Structural measures are also known as hard structural or engineering measures. It includes the use of physical structures constructed near the coast to prevent or restrict water from reaching the potential damage areas. These solutions influence the coastal processes to reduce the rate of coastal erosion.
The structural measures used for coastal erosion prevention include seawalls, revetment, breakwaters, off-shore groins, groynes, offshore reefs, artificial headland, etc.
Combination of the Structural and Non-Structural Measures
The combination of Structural and Non-Structural Measures to control coastal erosion gives synergetic outcomes and provides an environmentally and economically acceptable coastal protection system.
The hard solutions have a wide range of drawbacks, including the fact that they are expensive, lead to erosion, and occasionally damage the aesthetic value of the site, lowering its economic value. It should be mentioned that soft solutions are not quick fixes, they take time to work, and they only do so from a medium- to long-term perspective.
These combinations act as interim hard structures and some of the common approaches of combinations are:
- Combining beach nourishment with artificial
- Headlands or groynes
- Revegetation with temporary offshore breakwaters/ artificial reefs is commonly used.
Successful Coastal Erosion Mitigation Measures
A few success examples are:
Puducherry Beach Restoration Project, Puducherry
The Submerged Reef has been implemented by MoES and beach nourishment is implemented by Govt of Puducherry. This helped in the restoration of a 1.5 km long city beach after 30 years and helped in improving tourism and fishing activities in addition to protection of the coast during extreme cyclonic events.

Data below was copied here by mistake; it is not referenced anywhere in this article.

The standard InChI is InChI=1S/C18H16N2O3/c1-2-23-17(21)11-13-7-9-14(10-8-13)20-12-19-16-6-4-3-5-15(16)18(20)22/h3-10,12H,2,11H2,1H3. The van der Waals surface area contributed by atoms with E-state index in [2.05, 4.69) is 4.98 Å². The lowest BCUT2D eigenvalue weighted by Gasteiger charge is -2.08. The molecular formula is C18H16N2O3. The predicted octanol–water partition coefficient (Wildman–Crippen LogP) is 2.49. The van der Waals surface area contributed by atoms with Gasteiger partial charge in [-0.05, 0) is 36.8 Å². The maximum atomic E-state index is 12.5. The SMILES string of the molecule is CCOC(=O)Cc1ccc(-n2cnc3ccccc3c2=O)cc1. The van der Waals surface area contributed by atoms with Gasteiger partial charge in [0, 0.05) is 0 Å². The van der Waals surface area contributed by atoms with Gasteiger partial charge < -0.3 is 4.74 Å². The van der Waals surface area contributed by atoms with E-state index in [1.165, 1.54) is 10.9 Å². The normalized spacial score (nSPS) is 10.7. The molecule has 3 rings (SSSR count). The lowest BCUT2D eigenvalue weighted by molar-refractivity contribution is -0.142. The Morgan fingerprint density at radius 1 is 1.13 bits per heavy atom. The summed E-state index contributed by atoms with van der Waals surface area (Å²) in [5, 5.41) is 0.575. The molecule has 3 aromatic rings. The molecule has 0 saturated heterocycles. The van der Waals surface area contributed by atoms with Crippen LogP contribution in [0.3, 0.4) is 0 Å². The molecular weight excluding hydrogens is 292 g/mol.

Kadalur Periya Kuppam, Tamil Nadu
An Offshore submerged dyke was implemented. This helped in the protection of three fishing Villages during extreme cyclonic events and restored the lost beach that is being used for the landing of fishing boats and other fishing activities.
Shoreline Change Atlas of Indian Coast
The Coastal Protection and Development Advisory Committee (CPDAC), which was established by the Department of Water Resources, River Development, and Ganga Rejuvenation (Govt. of India) suggested a coastal atlas showing data on coastal erosion derived from satellite data and protection measures implemented by all maritime states of India.
As a result, Space Applications Centre (ISRO), in coordination with Central Water Commission, launched a project titled “Shoreline Change Atlas of the Indian Coast” at the behest of the Coastal Management Directorate.
This Atlas comprises shoreline change maps prepared using satellite data for 2004-06 and 2014-16 time-frame for the entire country. The maps indicate the status of the coastal protection measures implemented by maritime States/UTs as well as the eroding, stable, and accreting coasts.
Sea level rise, variations in storm frequency and intensity, increases in precipitation, and warmer ocean temperatures all have an impact on coasts. In addition, when atmospheric carbon dioxide (CO2) concentrations rise, the seas take in more of the gas, contributing to ocean acidification. The coastal and marine ecosystems may well be significantly impacted by this increase in acidity.
We are aware that coastline erosion is a complicated and important issue for a large country like ours. Efforts are being undertaken to counter the threat of coastal erosion and protect our coastlines using both the traditional ways (using hard structures like a seawall, etc.) and also the new, innovative soft measures like dune rehabilitation.
Article Written By: Priti Raj